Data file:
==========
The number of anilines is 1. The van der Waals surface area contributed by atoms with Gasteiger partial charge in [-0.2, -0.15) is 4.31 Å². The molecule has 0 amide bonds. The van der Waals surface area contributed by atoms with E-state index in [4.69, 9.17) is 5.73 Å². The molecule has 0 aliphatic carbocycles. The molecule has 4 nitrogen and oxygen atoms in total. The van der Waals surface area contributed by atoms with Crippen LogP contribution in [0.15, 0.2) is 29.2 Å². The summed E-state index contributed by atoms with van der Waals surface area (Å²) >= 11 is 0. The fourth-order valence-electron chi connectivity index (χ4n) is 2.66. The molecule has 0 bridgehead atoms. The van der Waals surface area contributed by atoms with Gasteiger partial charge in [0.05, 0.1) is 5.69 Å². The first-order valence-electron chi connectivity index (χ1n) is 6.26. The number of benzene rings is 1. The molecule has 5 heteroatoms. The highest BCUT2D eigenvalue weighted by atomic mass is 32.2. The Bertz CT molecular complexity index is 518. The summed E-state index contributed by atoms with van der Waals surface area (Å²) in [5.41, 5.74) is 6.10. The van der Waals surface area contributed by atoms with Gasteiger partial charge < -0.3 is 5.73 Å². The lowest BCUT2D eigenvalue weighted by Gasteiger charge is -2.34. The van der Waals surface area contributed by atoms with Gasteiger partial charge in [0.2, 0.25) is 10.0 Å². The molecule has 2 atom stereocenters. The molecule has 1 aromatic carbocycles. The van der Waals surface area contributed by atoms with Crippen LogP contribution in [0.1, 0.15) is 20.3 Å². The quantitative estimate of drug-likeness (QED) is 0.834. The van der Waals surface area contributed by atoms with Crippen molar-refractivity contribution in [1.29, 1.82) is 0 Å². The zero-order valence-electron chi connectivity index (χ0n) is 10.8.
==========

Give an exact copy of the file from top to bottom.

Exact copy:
The number of anilines is 1. The van der Waals surface area contributed by atoms with Gasteiger partial charge in [-0.2, -0.15) is 4.31 Å². The molecule has 0 amide bonds. The van der Waals surface area contributed by atoms with E-state index in [4.69, 9.17) is 5.73 Å². The molecule has 0 aliphatic carbocycles. The molecule has 4 nitrogen and oxygen atoms in total. The van der Waals surface area contributed by atoms with Crippen LogP contribution in [0.15, 0.2) is 29.2 Å². The summed E-state index contributed by atoms with van der Waals surface area (Å²) >= 11 is 0. The fourth-order valence-electron chi connectivity index (χ4n) is 2.66. The molecule has 0 bridgehead atoms. The van der Waals surface area contributed by atoms with Gasteiger partial charge in [0.05, 0.1) is 5.69 Å². The first-order valence-electron chi connectivity index (χ1n) is 6.26. The number of benzene rings is 1. The molecule has 5 heteroatoms. The highest BCUT2D eigenvalue weighted by atomic mass is 32.2. The Bertz CT molecular complexity index is 518. The summed E-state index contributed by atoms with van der Waals surface area (Å²) in [5.41, 5.74) is 6.10. The van der Waals surface area contributed by atoms with Gasteiger partial charge < -0.3 is 5.73 Å². The lowest BCUT2D eigenvalue weighted by Gasteiger charge is -2.34. The van der Waals surface area contributed by atoms with Gasteiger partial charge in [0.2, 0.25) is 10.0 Å². The molecule has 2 atom stereocenters. The molecule has 1 aromatic carbocycles. The van der Waals surface area contributed by atoms with Crippen LogP contribution in [0.1, 0.15) is 20.3 Å². The quantitative estimate of drug-likeness (QED) is 0.834. The van der Waals surface area contributed by atoms with Crippen molar-refractivity contribution in [1.29, 1.82) is 0 Å². The zero-order valence-electron chi connectivity index (χ0n) is 10.8.